1. Maes, D., Ellis, S., Goffart, K.L., Cruickshanks, K.L., van Swaay, C.A.M., Cors, R., Herremans, M., Swinnen, K.R.R., Wils, C., Verhulst, S., De Bruyn, L., Matthysen, E., O’Riordan, S., Hoare, D.J. & Bourn, N.A.D. 2019. The potential of species distribution modelling for reintroduction projects: the case study of the Chequered Skipper in England. Journal of Insect Conservation 23, 419-431.
2. Warren, M.S. (1990) The chequered skipper Carterocephalus palaemon in northern Europe. The British Butterfly Conservation Socienty Ltd., Chequered Skipper Working Party, Dorchester, Dorset. Unpublished.
3. Ravenscroft, N.O.M. and Warren, M.S. (1992) Habitat selection by larvae of the chequered skipper butterfly, Carterocephalus palaemon (Pallas) (Lepidoptera: Hesperiidae) in Northern Europe. Entomologists Gazette, 43, 237-242.
4. Ravenscroft, N.O.M. (1994) The Ecology of the Chequered Skipper Butterfly Carterocephalus palaemon in Scotland. I. Microhabitat, Journal of Applied Ecology, Vol. 31, No. 4, pp. 613-622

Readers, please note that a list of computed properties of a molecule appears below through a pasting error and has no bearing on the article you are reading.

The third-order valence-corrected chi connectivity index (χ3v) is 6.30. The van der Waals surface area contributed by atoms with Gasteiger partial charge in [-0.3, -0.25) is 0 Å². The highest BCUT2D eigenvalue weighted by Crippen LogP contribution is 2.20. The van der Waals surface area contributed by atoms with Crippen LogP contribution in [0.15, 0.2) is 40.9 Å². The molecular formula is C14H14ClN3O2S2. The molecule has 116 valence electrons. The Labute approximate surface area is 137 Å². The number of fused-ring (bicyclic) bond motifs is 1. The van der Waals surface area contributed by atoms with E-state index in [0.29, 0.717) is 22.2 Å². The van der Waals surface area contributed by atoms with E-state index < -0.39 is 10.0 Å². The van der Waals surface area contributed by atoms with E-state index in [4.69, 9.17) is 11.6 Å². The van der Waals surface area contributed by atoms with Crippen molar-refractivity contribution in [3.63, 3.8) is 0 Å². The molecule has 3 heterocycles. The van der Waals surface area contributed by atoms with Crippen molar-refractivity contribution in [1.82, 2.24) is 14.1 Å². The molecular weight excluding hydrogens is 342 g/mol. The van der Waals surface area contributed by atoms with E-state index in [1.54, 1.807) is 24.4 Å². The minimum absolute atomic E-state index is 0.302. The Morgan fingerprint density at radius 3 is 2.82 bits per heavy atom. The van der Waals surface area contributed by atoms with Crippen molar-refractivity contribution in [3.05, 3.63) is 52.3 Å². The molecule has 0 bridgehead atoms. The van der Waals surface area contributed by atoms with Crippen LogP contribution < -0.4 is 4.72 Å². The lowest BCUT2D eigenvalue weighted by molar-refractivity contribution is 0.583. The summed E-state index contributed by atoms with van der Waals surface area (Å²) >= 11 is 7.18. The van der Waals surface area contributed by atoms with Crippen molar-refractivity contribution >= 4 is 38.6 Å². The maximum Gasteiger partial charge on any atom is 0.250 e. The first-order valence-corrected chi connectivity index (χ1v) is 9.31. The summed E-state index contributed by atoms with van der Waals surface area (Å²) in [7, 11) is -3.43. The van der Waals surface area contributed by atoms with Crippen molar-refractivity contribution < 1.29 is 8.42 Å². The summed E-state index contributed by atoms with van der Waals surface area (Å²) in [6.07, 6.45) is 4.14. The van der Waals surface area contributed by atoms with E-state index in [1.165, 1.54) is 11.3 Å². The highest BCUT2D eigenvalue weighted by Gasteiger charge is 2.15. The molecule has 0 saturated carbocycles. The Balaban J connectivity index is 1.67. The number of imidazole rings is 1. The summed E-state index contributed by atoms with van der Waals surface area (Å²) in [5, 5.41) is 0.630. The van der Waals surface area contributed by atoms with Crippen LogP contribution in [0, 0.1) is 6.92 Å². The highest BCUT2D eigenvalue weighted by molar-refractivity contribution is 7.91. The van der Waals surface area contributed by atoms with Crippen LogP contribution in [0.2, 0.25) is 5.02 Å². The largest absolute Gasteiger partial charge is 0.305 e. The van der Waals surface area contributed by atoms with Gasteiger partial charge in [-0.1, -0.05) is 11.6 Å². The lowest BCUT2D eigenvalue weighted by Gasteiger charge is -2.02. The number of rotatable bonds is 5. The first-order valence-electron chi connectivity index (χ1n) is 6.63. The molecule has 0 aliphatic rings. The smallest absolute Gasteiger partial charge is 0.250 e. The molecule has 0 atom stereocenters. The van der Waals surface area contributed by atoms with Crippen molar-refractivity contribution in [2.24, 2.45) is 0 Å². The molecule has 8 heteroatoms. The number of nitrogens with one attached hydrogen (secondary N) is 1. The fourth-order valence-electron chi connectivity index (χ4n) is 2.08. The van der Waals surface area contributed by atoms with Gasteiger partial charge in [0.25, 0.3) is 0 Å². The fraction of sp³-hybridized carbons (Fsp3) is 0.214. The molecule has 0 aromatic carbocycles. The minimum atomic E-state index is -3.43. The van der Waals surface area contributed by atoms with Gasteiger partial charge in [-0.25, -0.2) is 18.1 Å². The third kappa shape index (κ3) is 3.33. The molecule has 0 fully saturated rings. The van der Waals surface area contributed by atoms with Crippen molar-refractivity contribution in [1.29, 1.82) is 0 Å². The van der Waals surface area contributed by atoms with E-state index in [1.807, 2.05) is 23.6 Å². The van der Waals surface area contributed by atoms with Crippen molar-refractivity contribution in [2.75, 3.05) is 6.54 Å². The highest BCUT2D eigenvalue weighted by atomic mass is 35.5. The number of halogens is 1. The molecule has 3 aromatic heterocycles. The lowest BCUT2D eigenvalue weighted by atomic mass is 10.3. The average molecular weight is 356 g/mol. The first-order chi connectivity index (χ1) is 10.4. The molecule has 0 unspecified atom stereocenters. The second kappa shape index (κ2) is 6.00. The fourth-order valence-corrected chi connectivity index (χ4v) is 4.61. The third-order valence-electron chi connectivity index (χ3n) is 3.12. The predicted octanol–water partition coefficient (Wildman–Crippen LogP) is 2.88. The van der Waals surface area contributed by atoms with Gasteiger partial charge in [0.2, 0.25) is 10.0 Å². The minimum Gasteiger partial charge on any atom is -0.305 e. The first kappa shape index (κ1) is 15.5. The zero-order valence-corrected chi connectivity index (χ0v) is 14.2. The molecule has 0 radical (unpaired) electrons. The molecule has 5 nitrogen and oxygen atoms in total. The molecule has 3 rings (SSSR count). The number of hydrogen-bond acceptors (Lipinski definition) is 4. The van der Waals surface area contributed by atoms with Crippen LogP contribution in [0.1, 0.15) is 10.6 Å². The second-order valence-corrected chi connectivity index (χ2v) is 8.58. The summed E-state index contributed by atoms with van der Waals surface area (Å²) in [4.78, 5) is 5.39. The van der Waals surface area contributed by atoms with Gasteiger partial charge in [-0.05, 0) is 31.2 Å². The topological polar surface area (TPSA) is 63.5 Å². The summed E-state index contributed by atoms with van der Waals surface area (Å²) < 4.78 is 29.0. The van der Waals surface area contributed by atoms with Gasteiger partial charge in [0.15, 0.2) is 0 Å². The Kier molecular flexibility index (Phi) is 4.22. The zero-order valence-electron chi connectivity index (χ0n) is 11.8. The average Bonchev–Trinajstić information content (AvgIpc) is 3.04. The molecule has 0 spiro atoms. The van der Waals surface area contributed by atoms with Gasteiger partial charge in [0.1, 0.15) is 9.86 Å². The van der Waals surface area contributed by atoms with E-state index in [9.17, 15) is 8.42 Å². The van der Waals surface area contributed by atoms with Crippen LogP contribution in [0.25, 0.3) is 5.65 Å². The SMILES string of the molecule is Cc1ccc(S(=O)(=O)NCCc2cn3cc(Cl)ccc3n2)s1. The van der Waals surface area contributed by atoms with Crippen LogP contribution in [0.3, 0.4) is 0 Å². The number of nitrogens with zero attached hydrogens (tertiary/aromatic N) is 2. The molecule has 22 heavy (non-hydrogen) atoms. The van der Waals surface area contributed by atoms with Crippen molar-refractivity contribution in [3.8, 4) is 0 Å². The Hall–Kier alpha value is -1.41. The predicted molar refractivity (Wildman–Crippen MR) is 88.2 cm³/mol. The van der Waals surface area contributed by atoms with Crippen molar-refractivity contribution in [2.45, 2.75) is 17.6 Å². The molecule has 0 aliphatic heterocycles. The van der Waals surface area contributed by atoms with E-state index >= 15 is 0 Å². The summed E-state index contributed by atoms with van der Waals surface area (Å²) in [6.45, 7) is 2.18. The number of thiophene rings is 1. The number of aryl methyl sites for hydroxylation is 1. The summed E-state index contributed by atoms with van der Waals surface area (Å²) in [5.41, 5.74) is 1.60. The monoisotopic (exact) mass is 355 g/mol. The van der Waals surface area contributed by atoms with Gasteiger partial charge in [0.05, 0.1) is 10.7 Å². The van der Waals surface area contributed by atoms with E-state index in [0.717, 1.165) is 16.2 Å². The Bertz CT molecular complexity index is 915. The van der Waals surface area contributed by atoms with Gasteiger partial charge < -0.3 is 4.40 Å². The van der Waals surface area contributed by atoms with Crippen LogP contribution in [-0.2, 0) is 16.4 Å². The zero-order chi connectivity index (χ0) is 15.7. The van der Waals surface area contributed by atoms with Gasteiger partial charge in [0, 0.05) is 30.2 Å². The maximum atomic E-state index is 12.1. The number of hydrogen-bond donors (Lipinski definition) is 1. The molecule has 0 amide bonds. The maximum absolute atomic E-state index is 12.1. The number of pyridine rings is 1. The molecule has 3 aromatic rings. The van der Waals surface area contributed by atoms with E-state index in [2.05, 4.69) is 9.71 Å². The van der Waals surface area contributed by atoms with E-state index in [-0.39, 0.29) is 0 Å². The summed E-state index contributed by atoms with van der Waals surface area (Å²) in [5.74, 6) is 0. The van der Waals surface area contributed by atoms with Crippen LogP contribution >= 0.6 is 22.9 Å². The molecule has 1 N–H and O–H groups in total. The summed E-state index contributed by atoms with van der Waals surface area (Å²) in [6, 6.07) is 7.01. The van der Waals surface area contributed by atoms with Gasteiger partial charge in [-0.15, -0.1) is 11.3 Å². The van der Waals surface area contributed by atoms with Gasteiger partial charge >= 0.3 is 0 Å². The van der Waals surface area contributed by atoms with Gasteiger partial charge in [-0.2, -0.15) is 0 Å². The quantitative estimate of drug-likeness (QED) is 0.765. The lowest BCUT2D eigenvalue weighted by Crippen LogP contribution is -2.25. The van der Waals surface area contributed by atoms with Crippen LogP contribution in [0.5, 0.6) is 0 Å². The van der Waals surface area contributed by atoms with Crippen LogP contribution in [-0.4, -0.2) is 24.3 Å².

5. Ravenscroft, N.O.M. (1994) The Ecology of the Chequered Skipper Butterfly Carterocephalus palaemon in Scotland. II. Foodplant Quality and Population Range Journal of Applied Ecology, Vol. 31, No. 4 pp. 623-630
6. Moore, J. L. (2004) The ecology and re-introduction of the Chequered Skipper butterfly Carterocephalus palaemon in England. PhD University of Birmingham.
7. Ball, S. (2012) Modelling the distribution of Pearl-bordered Fritillary, Boloria euphrosyne and Chequered Skipper, Carterocephalus palaemon. Unpublished report to Butterfly Conservation, Wareham.
8. Prescott, T. (2015) Chequered Skipper Survey – The Final Results. Unpublished report to Butterfly Conservation, Wareham.